4. Increased Absenteeism: You take more sick or personal days and find reasons to be away from work. Even when present, you might be mentally checked out, doing non-work-related activities during work hours.

  5. Lack of Interest in Professional Development: You stop pursuing opportunities for growth, such as training sessions, workshops, or seeking feedback from colleagues. You no longer set career goals or strive for improvement.

The Psychological Impact of Quiet Quitting

Quiet quitting doesn’t just affect your work; it also has significant psychological effects. As you disengage, you may start to feel frustrated, helpless, and even resentful. Your self-esteem can suffer as you begin to view yourself as less capable or less valuable.

This disengagement can also spill over into other areas of your life, impacting your relationships and overall well-being.

Quietly checking out can also create a negative feedback loop. As your performance declines, you may receive negative feedback from your manager or peers, which can further demotivate you and reinforce your feelings of disconnection.

Why Do We Quietly Quit?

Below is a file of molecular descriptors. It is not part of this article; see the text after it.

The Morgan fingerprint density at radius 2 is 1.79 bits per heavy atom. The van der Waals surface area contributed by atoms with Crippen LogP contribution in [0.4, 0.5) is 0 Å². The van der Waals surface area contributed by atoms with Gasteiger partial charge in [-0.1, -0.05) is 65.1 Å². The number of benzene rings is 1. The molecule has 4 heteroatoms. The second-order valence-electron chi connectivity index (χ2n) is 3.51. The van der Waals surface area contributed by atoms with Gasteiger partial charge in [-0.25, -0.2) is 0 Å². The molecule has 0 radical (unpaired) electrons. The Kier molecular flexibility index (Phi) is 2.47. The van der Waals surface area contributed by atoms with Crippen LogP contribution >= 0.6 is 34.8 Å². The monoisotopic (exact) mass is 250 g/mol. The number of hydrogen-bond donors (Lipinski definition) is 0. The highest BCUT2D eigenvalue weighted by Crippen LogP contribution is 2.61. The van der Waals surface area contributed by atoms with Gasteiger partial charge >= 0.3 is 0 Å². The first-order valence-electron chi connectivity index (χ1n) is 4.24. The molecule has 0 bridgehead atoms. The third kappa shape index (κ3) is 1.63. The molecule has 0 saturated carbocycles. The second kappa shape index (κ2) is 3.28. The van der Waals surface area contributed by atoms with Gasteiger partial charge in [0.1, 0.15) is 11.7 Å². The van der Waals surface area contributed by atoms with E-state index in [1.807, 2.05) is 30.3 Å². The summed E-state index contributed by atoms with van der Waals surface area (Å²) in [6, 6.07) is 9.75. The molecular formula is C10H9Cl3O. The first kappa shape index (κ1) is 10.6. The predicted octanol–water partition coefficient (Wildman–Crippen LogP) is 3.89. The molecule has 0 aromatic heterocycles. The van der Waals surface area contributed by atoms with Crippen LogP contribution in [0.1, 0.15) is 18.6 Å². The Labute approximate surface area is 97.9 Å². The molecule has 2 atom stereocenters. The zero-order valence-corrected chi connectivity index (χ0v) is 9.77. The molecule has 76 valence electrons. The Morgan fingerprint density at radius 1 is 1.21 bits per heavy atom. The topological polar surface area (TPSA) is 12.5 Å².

Understanding why you might be quietly checking out is crucial to addressing it. Several factors can contribute to your disengagement:

  1. Lack of Recognition: It’s easy to lose motivation when your efforts are not acknowledged or rewarded. Feeling unappreciated can lead to resentment and a lack of effort.

  2. Poor Management: Ineffective or unsupportive managers can make you feel undervalued and overlooked. A lack of clear communication and feedback can also contribute to disengagement. In a recent article, I discussed why managers should never cancel or postpone 1:2:1 meetings and always check in with quieter or more introverted employees—you can read it here.

  3. Unrealistic Expectations: High demands without adequate support or resources can lead to burnout. When you’re consistently overworked and stressed, disengaging can seem like a coping mechanism.

  4. Lack of Growth Opportunities: If you feel stuck in your role and have no clear path for advancement, you might lose interest in making extra effort.

  5. Mismatch of Values: When your personal values no longer align with your company’s culture or practices, it can create a sense of disconnection and dissatisfaction.